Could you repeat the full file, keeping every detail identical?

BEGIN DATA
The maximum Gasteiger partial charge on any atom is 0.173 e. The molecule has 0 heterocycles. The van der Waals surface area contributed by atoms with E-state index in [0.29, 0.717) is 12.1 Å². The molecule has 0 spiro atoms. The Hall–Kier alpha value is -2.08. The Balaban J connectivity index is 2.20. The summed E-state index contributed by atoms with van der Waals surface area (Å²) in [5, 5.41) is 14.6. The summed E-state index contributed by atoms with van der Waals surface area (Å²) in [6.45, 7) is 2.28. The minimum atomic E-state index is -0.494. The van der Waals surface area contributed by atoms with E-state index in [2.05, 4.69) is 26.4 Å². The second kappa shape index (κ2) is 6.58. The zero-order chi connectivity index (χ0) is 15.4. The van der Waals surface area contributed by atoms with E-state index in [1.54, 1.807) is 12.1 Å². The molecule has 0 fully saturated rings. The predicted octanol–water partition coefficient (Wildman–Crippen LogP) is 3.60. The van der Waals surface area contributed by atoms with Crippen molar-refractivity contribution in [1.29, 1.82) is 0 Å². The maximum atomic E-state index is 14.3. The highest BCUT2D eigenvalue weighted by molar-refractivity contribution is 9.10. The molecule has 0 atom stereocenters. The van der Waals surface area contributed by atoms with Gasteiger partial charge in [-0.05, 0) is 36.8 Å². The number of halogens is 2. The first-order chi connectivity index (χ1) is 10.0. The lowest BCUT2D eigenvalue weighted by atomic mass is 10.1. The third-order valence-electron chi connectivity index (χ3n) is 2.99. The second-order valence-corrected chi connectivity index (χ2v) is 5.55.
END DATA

The maximum Gasteiger partial charge on any atom is 0.173 e. The molecule has 0 heterocycles. The van der Waals surface area contributed by atoms with E-state index in [0.29, 0.717) is 12.1 Å². The molecule has 0 spiro atoms. The Hall–Kier alpha value is -2.08. The Balaban J connectivity index is 2.20. The summed E-state index contributed by atoms with van der Waals surface area (Å²) in [5, 5.41) is 14.6. The summed E-state index contributed by atoms with van der Waals surface area (Å²) in [6.45, 7) is 2.28. The minimum atomic E-state index is -0.494. The van der Waals surface area contributed by atoms with E-state index in [2.05, 4.69) is 26.4 Å². The second kappa shape index (κ2) is 6.58. The zero-order chi connectivity index (χ0) is 15.4. The van der Waals surface area contributed by atoms with E-state index in [1.54, 1.807) is 12.1 Å². The molecule has 0 fully saturated rings. The predicted octanol–water partition coefficient (Wildman–Crippen LogP) is 3.60. The van der Waals surface area contributed by atoms with Crippen molar-refractivity contribution in [1.29, 1.82) is 0 Å². The maximum atomic E-state index is 14.3. The highest BCUT2D eigenvalue weighted by molar-refractivity contribution is 9.10. The molecule has 0 atom stereocenters. The van der Waals surface area contributed by atoms with Gasteiger partial charge in [-0.05, 0) is 36.8 Å². The number of halogens is 2. The first-order chi connectivity index (χ1) is 10.0. The lowest BCUT2D eigenvalue weighted by atomic mass is 10.1. The third-order valence-electron chi connectivity index (χ3n) is 2.99. The second-order valence-corrected chi connectivity index (χ2v) is 5.55.